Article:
There is an exceptional amount of immune boosting antioxidants found in Inonotus obliquus such as beta glucans and betulinic acid, in addition to various other triterpenes and sterols as well as melanin and superoxide dismutase (SOD).
Chaga mushrooms are a folk remedy used by the native peoples of Siberia and North America to treat a variety of ailments including stomach upset, headaches and skin irritations. The fungus is known to alleviate pain and has anti-inflammatory properties. Although there are no published clinical studies on the efficacy of this remedy, laboratory and animal studies indicate there may be a number of chaga mushroom benefits.
A laboratory study from the Department of Medical Nutrition at Kyunghee University showed that human cells treated with chaga extract had a 40% reduction in DNA fragmentation over untreated cells when exposed to oxidative stress for five minutes. Since DNA fragmentation is believed to be responsible for some types of cancer and autoimmune diseases, this study has promising implications for the treatment and prevention of disease. Additional studies on the anti-cancer effects of the chaga mushroom are ongoing, but this could be the most important of all of the chaga mushroom benefits.
Animal Studies Show Promise for Cancer Treatment
Most animal studies have been conducted in Japan, China, Russia and Europe. A Japanese study showed an improvement in cognitive abilities in amnesic mice treated with chaga extract. Another study showed that chaga inhibited the growth of malignant melanoma, an aggressive skin cancer, in infected mice. Studies on mice also provided evidence that chaga extract has anticoagulant and hypoglycemic properties that may prove useful in the treatment of heart disease and diabetes.
Nutrients in Chaga Mushroom Extract
Chaga fungus contains a range of nutrients including the polysaccharide Beta-D-glutan, betulin and betulinic acid, lanosterol, ergosterol, phenolic compounds, melanins and lanostane-type triterpenoids. The polysaccharides are known to have an anti-inflammatory property and melanins promote hair and nail health. Reportedly, studies conducted in 1958 in Finland and Russia showed evidence that chaga inhibited the growth of cancers in the breast, liver, uterus and stomach.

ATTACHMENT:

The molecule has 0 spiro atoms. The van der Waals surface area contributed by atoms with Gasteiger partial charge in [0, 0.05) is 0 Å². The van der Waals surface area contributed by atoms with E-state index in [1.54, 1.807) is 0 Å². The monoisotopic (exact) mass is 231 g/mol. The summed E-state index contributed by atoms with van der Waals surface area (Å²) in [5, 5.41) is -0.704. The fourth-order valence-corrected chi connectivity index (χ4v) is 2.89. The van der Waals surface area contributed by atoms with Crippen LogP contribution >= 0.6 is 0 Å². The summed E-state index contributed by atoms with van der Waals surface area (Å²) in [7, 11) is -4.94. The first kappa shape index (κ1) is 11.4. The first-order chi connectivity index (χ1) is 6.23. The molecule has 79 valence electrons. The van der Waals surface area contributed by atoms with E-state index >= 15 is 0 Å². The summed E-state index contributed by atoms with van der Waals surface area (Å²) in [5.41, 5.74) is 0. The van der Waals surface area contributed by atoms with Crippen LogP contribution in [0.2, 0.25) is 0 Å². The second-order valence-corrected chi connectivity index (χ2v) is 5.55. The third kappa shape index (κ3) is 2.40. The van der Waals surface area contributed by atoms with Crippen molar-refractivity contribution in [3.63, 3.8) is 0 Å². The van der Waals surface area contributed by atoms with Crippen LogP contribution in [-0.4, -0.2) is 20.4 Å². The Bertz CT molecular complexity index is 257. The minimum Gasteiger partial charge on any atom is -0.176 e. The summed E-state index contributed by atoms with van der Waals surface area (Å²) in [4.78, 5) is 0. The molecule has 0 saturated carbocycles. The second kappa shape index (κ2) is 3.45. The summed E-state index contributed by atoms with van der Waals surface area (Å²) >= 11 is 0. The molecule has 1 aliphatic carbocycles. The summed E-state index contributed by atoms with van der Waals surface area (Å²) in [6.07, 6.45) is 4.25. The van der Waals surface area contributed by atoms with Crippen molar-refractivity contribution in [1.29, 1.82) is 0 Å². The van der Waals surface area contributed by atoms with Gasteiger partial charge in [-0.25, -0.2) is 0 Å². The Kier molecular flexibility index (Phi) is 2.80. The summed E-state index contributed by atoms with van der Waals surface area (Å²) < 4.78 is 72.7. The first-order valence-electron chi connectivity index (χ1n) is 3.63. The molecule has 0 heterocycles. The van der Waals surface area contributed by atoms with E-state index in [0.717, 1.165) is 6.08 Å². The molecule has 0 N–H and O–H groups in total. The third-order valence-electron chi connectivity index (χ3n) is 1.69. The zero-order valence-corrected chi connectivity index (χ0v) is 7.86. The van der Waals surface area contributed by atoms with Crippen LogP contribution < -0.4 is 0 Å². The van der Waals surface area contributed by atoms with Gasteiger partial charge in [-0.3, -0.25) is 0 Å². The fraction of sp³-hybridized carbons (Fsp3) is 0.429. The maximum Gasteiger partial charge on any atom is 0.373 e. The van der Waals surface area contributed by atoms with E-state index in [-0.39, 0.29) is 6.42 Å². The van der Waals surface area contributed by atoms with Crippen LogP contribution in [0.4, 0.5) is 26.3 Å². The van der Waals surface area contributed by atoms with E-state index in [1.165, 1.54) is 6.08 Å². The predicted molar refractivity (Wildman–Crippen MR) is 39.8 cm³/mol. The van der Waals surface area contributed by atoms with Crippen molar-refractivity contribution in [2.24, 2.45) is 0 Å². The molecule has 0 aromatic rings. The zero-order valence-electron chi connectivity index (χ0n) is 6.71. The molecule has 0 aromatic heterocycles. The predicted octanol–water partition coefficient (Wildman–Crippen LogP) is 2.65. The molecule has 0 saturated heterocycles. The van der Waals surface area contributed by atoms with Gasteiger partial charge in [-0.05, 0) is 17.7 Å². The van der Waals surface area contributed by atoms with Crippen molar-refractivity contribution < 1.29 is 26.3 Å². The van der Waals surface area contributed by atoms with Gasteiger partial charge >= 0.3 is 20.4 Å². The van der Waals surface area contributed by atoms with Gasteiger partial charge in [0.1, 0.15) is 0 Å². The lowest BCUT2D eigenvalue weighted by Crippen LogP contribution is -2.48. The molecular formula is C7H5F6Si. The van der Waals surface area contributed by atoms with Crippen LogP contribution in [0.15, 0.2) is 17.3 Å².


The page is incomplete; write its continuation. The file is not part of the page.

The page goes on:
Without long term clinical trials on humans, it is impossible to determine the extent of the health benefits of chaga extract. Nutrients contained in the mushroom are known to have anti-bacterial and anti-viral properties. It is believed that consuming tea made from the mushroom boosts the immune system and several of the nutrients are known to have antioxidant activity.
NOTE! There is currently no reliable information on the optimum dosage, but most herbal practitioners suggest two cups of chaga tea per day.
Like many organic remedies, chaga extract can interact with certain medications. Individuals using insulin for diabetes should not use chaga. The hypoglycemic effect of the plant is documented and it could enhance the effect of insulin. The therapy is also contraindicated for people taking anti-coagulants for treatment of cardiovascular disease or hypertension. Always consult your doctor before beginning any alternative therapy for treatment of a medical condition.
Preperation. Chaga Tea and Tinctures
Chaga's antioxidants and polysaccharides are only extractable in hot water and alcohol solutions.
Bulk chaga pieces can be brewed for many hours in water as a dark rich mushroom tea. Additionally, the chunks can also be tinctured in vodka for a few weeks.
Another chaga tea making method is to simply add the powdered extracts to hot water. The extract powder turns the water a dark brown color that looks similar to a cup of coffee. In fact, because of its slightly bitter nature it is often used as a alternative coffee substitute.
4 Ounce tin with tea but not 4 ouces weight of tea.